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This blog chronicles the experiences of Elon journalism major Alexandra Hemmerly-Brown, who was deployed to the Middle East in June 2006 as a member of the U.S. Army Reserves 210th Mobile Public Affairs Detachment. Hemmerly-Brown is from Blue Hill, Maine, and is the daughter of Jane and Daniel Hemmerly-Brown. As a public affairs specialist, Hemmerly-Brown writes stories, takes photographs, produces a newspaper and works with members of the news media. She is scheduled to be stationed in Iraq for about a year, and plans to return to her studies at Elon following her tour of duty.Messages can be sent to Alexandra at: IsisIndy@hotmail.com. Her mailing address is: Spc. Alexandra Hemmerly-Brown, 210th MPAD, Camp Anaconda, Balad, APO AE 09391.

[Return to Hemmerly-Brown's blog home page]

September 23, 2006

TAJI AND TALLIL

Finally I have something to write about- I’ve been on two trips since I last wrote. The first one was to a Forward Operating Base I’d been to once before called Taji. The other was a new one for me- Tallil.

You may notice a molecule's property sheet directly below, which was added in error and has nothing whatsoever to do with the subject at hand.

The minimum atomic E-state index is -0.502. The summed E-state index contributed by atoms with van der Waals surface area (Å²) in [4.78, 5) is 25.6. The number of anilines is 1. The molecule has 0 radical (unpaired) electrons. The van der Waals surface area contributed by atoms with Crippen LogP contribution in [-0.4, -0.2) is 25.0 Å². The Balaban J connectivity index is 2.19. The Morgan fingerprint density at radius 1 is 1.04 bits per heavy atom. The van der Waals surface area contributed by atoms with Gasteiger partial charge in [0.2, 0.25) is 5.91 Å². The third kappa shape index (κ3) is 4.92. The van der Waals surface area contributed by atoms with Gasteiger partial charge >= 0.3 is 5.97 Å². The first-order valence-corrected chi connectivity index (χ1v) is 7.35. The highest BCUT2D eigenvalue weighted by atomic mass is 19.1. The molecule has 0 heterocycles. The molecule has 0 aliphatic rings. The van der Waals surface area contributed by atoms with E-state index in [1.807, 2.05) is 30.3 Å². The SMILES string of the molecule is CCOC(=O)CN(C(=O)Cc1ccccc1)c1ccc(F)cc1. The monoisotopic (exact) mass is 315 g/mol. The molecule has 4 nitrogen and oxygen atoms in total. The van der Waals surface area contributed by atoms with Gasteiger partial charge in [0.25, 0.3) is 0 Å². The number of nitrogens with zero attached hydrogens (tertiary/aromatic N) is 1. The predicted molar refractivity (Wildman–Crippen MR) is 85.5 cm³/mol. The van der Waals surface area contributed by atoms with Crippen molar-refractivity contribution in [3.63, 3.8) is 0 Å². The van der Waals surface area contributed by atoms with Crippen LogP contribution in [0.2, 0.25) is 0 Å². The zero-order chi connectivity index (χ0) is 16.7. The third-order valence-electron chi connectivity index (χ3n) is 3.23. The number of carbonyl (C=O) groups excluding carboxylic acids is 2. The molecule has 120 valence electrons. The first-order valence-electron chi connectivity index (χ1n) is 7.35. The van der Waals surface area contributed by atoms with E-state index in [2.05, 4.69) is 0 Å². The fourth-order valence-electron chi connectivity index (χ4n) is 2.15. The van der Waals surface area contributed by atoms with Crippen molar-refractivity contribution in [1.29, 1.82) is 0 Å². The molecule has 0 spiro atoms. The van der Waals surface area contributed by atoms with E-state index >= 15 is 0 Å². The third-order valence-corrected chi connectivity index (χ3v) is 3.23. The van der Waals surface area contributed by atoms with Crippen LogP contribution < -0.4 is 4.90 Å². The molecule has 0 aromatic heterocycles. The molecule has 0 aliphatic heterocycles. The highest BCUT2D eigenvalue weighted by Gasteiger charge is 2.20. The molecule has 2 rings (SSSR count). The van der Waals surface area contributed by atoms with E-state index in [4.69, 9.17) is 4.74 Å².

Taji was pretty good, but it was a short trip. I just went down there to cover a change of command ceremony, and come right back. We flew down via Blackhawk the same day as the ceremony, and were supposed to come back that afternoon, but the way things go over here, we had to spend the night. I’d spent the night in Taji before, and it was quite comfortable, but this time things were a little different. Upon receiving a room assignment and realizing that there were no linens in the room, I proceeded to wrap up on a bare mattress with my towel for the night. Unfortunately, whoever was in the room next to me had a fondness for death metal- very loud death metal, I might add, and a continued to play it loud enough for my walls to vibrate until past midnight.